And that strategy has recently started to show some signs of fruition. Although there have been players of Asian-descent throughout Australian cricket in the past – Hunter Poon, Dav Whatmore and Richard Chee Queeimmediately come to mind – the immergence of new talent such as Nair and Sangha, coupled with the recent success stories of men like Ashton Agar(a Sri Lankan mother), Usman Khawaja(born in Pakistan), Fawad Ahmed(a former Pakistani refugee) and Gurinder Sandhu(whose parents hail from the Punjabi region of India) can only be celebrated as a triumph.
Indeed, is there currently a better cricketing role model in Australia than Khawaja? Since returning to the national setup almost a year after suffering a severe knee injury, the nonchalant left-hander has piled up the small matter of 1,006 runs across the three separate formats.
In Australia, such hero’s are vital for the next generation of Asian youngsters. One such youngster is Sangha. Born in the Eastern suburbs of Randwick – but raised further north in Newcastle, the rookie number three is very much a product of Indian-heritage. His languid stroke-play is of subcontiental design and still just 16, he’s beginning to acuminate a hugely impressive CV for a man of such tender age.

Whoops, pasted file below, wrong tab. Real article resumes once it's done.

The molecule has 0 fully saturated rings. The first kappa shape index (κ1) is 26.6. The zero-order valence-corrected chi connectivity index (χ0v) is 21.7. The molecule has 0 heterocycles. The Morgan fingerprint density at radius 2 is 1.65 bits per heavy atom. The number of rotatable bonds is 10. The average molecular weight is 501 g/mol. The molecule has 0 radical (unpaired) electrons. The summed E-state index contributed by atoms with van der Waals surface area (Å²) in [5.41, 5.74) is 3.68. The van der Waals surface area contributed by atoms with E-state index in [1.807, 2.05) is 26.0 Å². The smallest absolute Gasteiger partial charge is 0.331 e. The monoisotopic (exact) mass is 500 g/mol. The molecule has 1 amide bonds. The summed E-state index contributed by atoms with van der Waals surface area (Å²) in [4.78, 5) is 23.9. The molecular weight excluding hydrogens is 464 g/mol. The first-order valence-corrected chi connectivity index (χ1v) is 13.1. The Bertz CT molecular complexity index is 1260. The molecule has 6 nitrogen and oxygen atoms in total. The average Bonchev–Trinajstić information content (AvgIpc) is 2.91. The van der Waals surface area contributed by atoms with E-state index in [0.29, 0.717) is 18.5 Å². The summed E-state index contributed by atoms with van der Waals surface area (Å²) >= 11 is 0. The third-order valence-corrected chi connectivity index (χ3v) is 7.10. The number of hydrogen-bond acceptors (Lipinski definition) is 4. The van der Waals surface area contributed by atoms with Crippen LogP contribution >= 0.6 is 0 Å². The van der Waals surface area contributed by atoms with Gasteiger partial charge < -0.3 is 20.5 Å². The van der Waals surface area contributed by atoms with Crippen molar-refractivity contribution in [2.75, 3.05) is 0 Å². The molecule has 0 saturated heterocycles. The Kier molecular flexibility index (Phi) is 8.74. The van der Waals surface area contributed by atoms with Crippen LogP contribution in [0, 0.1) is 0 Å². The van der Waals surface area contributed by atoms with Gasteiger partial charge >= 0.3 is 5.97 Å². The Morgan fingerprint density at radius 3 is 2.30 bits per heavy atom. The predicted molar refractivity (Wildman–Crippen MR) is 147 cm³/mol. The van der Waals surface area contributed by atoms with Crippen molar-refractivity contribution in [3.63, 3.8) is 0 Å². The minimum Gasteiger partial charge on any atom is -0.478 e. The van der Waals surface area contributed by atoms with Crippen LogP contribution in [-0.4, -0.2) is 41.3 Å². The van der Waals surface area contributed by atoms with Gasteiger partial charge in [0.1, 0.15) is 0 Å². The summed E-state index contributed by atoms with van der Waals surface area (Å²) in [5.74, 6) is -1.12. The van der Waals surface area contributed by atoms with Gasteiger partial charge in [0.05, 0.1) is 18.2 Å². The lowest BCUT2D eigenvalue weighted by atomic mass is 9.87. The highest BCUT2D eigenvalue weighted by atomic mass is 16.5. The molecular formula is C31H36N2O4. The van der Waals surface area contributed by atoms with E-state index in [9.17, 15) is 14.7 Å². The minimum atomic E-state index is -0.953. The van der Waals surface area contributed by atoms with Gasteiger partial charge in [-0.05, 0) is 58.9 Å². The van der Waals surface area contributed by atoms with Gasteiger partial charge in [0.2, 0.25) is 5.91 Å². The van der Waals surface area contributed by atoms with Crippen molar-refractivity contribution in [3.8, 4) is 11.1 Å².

If making ones Newcastle first grade bow, for the Wallsend District CC, at just 13-years-old wasn’t enough evidence of his huge potential, then a glowing report from former Australian batting great Greg Chappell should carry enough weight to suggest Sangha’s promise.
“An elegant stroke-maker with a touch of class that is the hallmark of the very best players.” – Greg Chappell on Jason Sangha’s potential talent.
The high praise from Chappell is evident in his recent performances. Despite only entering last December’s Under-19 National Championship once he had dominated both the School Sports Australia Under-15 tournament and the Under-17 National Championships, Sangha more than held his own by striking 316 runs across his eight innings at an average of 39.50.
And there was even more to come during Sangha’s miraculous rise through the ranks. In January he became the youngest man to score a hundred on debut for the Australian U-19 side during a tri-series victory over Pakistan in the UAE.
Just a month after his exploits of the Australian U-19 side, he was back in New South Wales breaking more records. Firstly, he made his Sydney first grade debut for Randwick Petersham CC, before becoming the youngest player to play Second XI cricket for New South Wales in 91 years whilst playing against the Australian Capital Territory in Canberra.